A mixture of 23 wt. % C-103 alloy and copper was melted to form a button, cooled and rolled into a plate having a thickness of 0.022 inches. The resulting plate was chopped or sheared to about 1 inch squares and etched with a mineral acid to remove the copper from the niobium fiber metal. The resulting mixture was filtered to remove the niobium fibers from the mineral acid. The fibers were washed then sintered in two batches, one at 975° C. and the second batch at 1015° C. No shrinkage in size of the fibers was evident. Photomicrographs of the fibers are shown in
A mixture of a C-103 alloy and copper was vacuum arc remelted (“VAR”) to form an ingot, cooled and rolled into a plate having a thickness of 0.055 inches. Photomicrographs of cross sections of various bulk matrixes having similar composition shown in
A mixture of a C-103 alloy and copper was vacuum arc remelted (“VAR”) to form an ingot, cooled, induction melted and cast in a 0.5 inch thick graphite slab mold. The resulting bulk matrix in the form of a slab is shown in FIG. 11. Photomicrographs of the cross sections of the bulk matrix are shown in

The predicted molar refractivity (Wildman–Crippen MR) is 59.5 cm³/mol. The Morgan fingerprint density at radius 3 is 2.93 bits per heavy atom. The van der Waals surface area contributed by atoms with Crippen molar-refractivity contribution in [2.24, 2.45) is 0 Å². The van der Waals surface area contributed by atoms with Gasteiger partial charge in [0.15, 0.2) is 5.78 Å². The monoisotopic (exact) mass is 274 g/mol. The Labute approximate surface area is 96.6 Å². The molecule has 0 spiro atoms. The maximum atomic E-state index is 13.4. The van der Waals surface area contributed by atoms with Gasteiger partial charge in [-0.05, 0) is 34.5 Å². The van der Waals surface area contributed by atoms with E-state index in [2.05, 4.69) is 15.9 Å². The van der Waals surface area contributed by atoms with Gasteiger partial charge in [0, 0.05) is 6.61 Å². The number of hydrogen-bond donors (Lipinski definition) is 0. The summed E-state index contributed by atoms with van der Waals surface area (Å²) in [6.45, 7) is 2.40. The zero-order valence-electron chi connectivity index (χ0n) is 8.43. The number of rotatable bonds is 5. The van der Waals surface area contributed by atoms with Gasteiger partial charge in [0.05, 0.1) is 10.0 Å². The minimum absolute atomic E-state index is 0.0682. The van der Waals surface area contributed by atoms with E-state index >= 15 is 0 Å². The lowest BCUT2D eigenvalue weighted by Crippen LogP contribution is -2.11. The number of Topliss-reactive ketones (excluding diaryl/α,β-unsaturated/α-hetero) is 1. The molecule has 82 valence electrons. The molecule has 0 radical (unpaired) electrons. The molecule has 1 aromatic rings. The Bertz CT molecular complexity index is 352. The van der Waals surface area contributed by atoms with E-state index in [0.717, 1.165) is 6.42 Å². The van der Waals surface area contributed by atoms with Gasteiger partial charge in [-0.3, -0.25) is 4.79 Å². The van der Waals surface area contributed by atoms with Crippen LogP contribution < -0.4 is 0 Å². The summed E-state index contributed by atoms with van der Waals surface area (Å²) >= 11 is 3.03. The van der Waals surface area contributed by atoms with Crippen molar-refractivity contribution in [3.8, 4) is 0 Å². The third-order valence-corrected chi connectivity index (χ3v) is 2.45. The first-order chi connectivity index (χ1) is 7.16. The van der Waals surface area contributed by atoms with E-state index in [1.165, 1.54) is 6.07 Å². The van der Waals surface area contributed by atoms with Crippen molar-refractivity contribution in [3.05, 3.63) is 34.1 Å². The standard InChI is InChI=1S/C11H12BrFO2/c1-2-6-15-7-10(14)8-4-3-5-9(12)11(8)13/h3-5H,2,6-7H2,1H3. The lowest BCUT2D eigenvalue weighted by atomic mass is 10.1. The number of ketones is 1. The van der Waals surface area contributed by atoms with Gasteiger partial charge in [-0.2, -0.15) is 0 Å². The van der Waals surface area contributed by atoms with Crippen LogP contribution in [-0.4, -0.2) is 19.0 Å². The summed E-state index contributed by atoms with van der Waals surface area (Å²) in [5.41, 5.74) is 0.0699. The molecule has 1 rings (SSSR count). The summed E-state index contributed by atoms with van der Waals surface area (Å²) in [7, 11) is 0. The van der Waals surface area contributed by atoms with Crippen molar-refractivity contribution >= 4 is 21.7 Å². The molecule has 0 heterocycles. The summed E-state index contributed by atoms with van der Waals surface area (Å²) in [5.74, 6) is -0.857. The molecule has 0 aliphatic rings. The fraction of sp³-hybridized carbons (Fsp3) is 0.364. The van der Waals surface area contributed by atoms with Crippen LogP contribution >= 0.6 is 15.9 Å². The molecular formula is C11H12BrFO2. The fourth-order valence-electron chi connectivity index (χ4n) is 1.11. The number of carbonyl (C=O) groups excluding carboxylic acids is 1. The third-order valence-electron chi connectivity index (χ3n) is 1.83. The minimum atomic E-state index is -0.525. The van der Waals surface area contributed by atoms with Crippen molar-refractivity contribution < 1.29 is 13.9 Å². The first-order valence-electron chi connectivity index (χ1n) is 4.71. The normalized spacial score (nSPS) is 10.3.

0.98 wt %,
0.84 wt %, and
This analysis indicates that a portion of some components of the fiber metal may end up in the matrix phase and a portion of some components of the matrix metal may end up in the fiber phase in embodiments of the present invention.
A mixture of 25 wt % niobium and 75 wt % copper was melted to form a button, cooled and rolled out to a thickness of approximately 0.018 to 0.020 inches into the form of a plate. The resulting plate was etched in nitric acid to remove the copper from the niobium fiber metal. When the plate was added to the acid, the nitric acid began to boil and the metal fiber floated to the top. When the boiling stopped, the niobium fiber material dropped to the bottom. The resulting mixture was filtered to remove the fibers from the mineral acid.